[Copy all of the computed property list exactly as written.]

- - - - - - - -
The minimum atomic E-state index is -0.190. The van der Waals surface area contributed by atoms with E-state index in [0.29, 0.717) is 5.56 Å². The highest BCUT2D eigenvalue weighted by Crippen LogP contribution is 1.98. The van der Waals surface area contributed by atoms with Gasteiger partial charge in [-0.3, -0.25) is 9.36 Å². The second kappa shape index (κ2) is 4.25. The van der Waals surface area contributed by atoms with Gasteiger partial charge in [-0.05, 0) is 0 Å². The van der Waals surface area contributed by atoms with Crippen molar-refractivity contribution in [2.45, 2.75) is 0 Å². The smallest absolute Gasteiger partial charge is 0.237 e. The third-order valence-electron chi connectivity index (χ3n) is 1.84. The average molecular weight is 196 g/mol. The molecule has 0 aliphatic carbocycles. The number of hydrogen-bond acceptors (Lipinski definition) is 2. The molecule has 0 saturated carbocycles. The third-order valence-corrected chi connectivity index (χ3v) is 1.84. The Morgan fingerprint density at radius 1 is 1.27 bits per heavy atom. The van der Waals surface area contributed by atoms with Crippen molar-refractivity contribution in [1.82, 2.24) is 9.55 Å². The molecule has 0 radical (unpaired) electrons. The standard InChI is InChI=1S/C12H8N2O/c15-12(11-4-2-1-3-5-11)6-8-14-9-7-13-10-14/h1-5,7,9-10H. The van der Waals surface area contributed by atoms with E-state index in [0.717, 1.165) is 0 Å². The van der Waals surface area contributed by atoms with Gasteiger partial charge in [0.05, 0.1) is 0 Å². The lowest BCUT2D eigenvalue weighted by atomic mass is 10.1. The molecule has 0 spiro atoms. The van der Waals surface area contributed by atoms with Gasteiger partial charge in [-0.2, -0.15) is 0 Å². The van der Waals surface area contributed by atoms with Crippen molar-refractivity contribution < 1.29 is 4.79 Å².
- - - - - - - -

The minimum atomic E-state index is -0.190. The van der Waals surface area contributed by atoms with E-state index in [0.29, 0.717) is 5.56 Å². The highest BCUT2D eigenvalue weighted by Crippen LogP contribution is 1.98. The van der Waals surface area contributed by atoms with Gasteiger partial charge in [-0.3, -0.25) is 9.36 Å². The second kappa shape index (κ2) is 4.25. The van der Waals surface area contributed by atoms with Gasteiger partial charge in [-0.05, 0) is 0 Å². The van der Waals surface area contributed by atoms with Crippen molar-refractivity contribution in [2.45, 2.75) is 0 Å². The smallest absolute Gasteiger partial charge is 0.237 e. The third-order valence-electron chi connectivity index (χ3n) is 1.84. The average molecular weight is 196 g/mol. The molecule has 0 aliphatic carbocycles. The number of hydrogen-bond acceptors (Lipinski definition) is 2. The molecule has 0 saturated carbocycles. The third-order valence-corrected chi connectivity index (χ3v) is 1.84. The Morgan fingerprint density at radius 1 is 1.27 bits per heavy atom. The van der Waals surface area contributed by atoms with Crippen molar-refractivity contribution in [1.82, 2.24) is 9.55 Å². The molecule has 0 radical (unpaired) electrons. The standard InChI is InChI=1S/C12H8N2O/c15-12(11-4-2-1-3-5-11)6-8-14-9-7-13-10-14/h1-5,7,9-10H. The van der Waals surface area contributed by atoms with E-state index in [0.717, 1.165) is 0 Å². The van der Waals surface area contributed by atoms with Gasteiger partial charge in [0.05, 0.1) is 0 Å². The lowest BCUT2D eigenvalue weighted by atomic mass is 10.1. The molecule has 0 spiro atoms. The van der Waals surface area contributed by atoms with Gasteiger partial charge in [-0.2, -0.15) is 0 Å². The van der Waals surface area contributed by atoms with Crippen molar-refractivity contribution < 1.29 is 4.79 Å².